The Kuparuk River, located on Alaska's North Slope, is one of the most studied rivers in the Arctic. For nearly 40 seasons, physical, chemical, and biological parameters have been monitored continuously in a 5 km, 4th‐order reach of the river during the short summer season when there is flow in this river. Flow decreases as the tundra begins to refreeze in the late autumn and these streams normally remain frozen until the spring freshet. The monitoring program has supported a 34‐year phosphorus enrichment experiment conducted by the Arctic Long Term Ecological Research (LTER) program. Enrichment with phosphorus dramatically changed the structure and function of the primary producer community in the fertilized reach, with cascading effects in higher trophic levels. The datasets generated by this experiment have revealed significant increases in flow‐weighted mean concentrations of nitrate and significant decreases in flow‐weighted mean concentrations of dissolved organic N and P over time. In this paper, we present an overview of the nutrient concentration, discharge, macroinvertebrate, and Arctic grayling population datasets we have collected. The purposes of these datasets are to track changes resulting from the enrichment experiment, support ancillary research on responses of an Arctic stream to climate warming and permafrost thaw, and to provide input and validation data for models to predict future changes in Arctic streams.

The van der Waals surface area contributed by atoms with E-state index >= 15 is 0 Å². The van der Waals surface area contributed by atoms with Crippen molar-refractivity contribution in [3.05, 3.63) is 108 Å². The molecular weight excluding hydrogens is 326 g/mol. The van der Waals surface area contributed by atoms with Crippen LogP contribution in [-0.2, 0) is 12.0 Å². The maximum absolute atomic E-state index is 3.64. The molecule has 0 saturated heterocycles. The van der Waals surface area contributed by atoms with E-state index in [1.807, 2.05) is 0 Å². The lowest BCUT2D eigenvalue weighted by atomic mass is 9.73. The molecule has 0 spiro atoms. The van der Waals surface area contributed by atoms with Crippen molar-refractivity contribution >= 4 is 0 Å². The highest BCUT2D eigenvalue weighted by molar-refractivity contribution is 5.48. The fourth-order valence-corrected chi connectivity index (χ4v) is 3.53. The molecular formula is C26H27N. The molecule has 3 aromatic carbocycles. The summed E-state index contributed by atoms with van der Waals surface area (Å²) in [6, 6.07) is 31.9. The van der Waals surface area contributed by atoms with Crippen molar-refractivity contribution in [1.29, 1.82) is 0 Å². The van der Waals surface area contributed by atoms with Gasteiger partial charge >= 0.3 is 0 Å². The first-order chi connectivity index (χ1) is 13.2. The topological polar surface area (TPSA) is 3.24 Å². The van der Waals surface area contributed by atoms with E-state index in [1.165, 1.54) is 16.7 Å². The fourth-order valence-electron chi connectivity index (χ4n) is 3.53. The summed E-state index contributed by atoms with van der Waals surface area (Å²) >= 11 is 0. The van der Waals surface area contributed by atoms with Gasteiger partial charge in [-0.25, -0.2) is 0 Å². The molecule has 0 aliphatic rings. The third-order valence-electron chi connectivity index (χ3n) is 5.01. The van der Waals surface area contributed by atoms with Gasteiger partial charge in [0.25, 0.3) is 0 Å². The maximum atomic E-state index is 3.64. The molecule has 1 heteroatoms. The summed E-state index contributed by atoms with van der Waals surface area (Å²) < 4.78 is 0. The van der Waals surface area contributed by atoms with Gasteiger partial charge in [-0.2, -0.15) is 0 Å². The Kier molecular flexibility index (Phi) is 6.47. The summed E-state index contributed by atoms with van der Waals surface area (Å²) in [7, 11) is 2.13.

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  6. Abstract